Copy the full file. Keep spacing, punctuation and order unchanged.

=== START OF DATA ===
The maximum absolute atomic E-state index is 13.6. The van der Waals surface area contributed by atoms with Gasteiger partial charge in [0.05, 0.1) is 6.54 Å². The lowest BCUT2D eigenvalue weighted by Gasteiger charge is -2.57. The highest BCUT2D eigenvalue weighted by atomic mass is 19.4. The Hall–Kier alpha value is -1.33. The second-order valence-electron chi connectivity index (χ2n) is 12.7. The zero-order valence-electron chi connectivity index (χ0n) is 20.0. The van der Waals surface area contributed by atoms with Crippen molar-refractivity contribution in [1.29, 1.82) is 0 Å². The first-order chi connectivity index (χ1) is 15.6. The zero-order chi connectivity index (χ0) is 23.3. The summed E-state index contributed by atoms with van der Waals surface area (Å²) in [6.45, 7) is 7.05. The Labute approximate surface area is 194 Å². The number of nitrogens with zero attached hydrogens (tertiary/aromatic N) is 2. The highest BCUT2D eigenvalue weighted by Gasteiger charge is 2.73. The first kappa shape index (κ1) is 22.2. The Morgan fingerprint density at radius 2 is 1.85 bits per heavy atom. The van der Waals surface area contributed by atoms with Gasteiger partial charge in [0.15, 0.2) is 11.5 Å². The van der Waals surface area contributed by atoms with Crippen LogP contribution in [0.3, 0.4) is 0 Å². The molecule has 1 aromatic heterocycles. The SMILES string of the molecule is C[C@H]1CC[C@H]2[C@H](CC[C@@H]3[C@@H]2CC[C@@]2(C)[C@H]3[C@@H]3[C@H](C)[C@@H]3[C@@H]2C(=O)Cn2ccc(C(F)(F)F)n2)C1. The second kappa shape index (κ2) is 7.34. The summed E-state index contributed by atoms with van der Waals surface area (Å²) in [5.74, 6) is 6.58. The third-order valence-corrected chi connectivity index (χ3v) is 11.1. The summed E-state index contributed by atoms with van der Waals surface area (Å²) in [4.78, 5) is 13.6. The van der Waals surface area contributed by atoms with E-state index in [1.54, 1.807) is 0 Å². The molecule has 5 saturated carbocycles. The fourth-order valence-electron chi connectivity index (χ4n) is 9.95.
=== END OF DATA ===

The maximum absolute atomic E-state index is 13.6. The van der Waals surface area contributed by atoms with Gasteiger partial charge in [0.05, 0.1) is 6.54 Å². The lowest BCUT2D eigenvalue weighted by Gasteiger charge is -2.57. The highest BCUT2D eigenvalue weighted by atomic mass is 19.4. The Hall–Kier alpha value is -1.33. The second-order valence-electron chi connectivity index (χ2n) is 12.7. The zero-order valence-electron chi connectivity index (χ0n) is 20.0. The van der Waals surface area contributed by atoms with Crippen molar-refractivity contribution in [1.29, 1.82) is 0 Å². The first-order chi connectivity index (χ1) is 15.6. The zero-order chi connectivity index (χ0) is 23.3. The summed E-state index contributed by atoms with van der Waals surface area (Å²) in [6.45, 7) is 7.05. The Labute approximate surface area is 194 Å². The number of nitrogens with zero attached hydrogens (tertiary/aromatic N) is 2. The highest BCUT2D eigenvalue weighted by Gasteiger charge is 2.73. The first kappa shape index (κ1) is 22.2. The Morgan fingerprint density at radius 2 is 1.85 bits per heavy atom. The van der Waals surface area contributed by atoms with Gasteiger partial charge in [0.15, 0.2) is 11.5 Å². The van der Waals surface area contributed by atoms with Crippen LogP contribution in [0.3, 0.4) is 0 Å². The molecule has 1 aromatic heterocycles. The SMILES string of the molecule is C[C@H]1CC[C@H]2[C@H](CC[C@@H]3[C@@H]2CC[C@@]2(C)[C@H]3[C@@H]3[C@H](C)[C@@H]3[C@@H]2C(=O)Cn2ccc(C(F)(F)F)n2)C1. The second kappa shape index (κ2) is 7.34. The summed E-state index contributed by atoms with van der Waals surface area (Å²) in [5.74, 6) is 6.58. The third-order valence-corrected chi connectivity index (χ3v) is 11.1. The summed E-state index contributed by atoms with van der Waals surface area (Å²) in [4.78, 5) is 13.6. The van der Waals surface area contributed by atoms with E-state index in [1.54, 1.807) is 0 Å². The molecule has 5 saturated carbocycles. The fourth-order valence-electron chi connectivity index (χ4n) is 9.95.